British Officials Report Signs of Uprising in Basra
Blair told parliament, ”In relation to what has happened in Basra overnight, truthfully reports are confused, but we believe there was some limited form of uprising.”
British Defense Secretary Geoff Hoon told the BBC Wednesday that while the situation inside Basra remained “unclear,” he was certain that “there have been disturbances with local people rising up against the regime.”
“We know that there have been attempts by regime militia to attack those people, their own people, to attack them with mortars, machine gun fire, rifles and so on,” Hoon reported.
Hoon said British forces stationed around Basra, a Shi’ite Muslim city with a history of opposition to the Sunni-dominated Iraqi government, had not witnessed the uprising at first hand but had learned of it through “various sources.”
Hoon’s comments contradicted reports from Arab-based media organizations who have found no evidence of an uprising. The defense secretary’s statements also went further than those of British officers whose forces are the city as part of the U.S.-led war in Iraq.
A British military spokesman at Central Command in Qatar said on Wednesday the situation in Basra was “not quite clear.”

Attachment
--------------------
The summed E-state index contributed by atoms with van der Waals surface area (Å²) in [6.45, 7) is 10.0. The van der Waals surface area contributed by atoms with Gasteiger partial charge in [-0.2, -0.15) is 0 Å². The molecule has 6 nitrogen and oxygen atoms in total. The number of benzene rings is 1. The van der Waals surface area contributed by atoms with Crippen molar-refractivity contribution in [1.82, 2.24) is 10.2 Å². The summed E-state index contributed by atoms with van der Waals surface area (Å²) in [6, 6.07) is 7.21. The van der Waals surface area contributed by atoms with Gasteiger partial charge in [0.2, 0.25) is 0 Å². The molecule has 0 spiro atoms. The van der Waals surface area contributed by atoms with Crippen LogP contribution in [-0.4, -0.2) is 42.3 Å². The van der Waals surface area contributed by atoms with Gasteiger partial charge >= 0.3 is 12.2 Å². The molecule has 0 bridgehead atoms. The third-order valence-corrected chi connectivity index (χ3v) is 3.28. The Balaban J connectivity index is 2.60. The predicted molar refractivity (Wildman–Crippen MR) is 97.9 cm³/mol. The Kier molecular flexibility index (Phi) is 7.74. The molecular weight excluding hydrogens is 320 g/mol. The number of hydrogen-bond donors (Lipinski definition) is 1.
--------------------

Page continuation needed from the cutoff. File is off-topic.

“We’ve had a number of different reports suggesting there has been some civil disturbance, but we are waiting for a clearer picture to emerge before we can be certain of what is actually going on there,” the spokesman, Lieutenant Colonel Ronnie McCourt, said.
“What I can say is that the artillery forces of the 7th Army Brigade, the Desert Rats, did engage enemy mortars who apparently were firing on the civil population,” McCourt said.
“What’s the overall effect of the artillery unit we don’t know. We do know the mortars stopped firing,” he continued.
During a U.S. military briefing in Qatar Wednesday, Brigadier General Vincent Brooks said that the situation is Basra was “confusing,” but that there had been fighting within the city between Iraqis — some of whom were in uniform and others who were not. He also emphasized that the people of Basra wanted to be rid of Saddam Hussein’s regime.
Correspondents in Basra for Qatar’s Al-Jazeera television and for Abu Dhabi Television reported on Wednesday they had seen no signs of unrest.
Al-Jazeera reporter Mohammed al-Abdallah said: “The streets of Basra are very calm and there are no indications of violence or riots. There are no signs of the reported uprising.”
Reports of unrest first came from British reporters near the city, but these were denied by Iraq’s information minister.
Saying they fear civilian casualties, British commanders have said they have no immediate plans to enter Basra although they would pick off Iraqi military targets in the city as opportunities arose.
McCourt said Wednesday “We’re not rushing in on [Basra] because we need to ascertain more precisely the conditions around the town.”
A television journalist with Britain’s ITN reported from just outside Basra on Tuesday that British forces had bombed the ruling Ba’ath Party headquarters in the city, totally destroying it.
The people of Basra rose up against President Saddam Hussein’s government after the 1991 Gulf War, but their revolt was crushed after U.S.-led forces failed to intervene.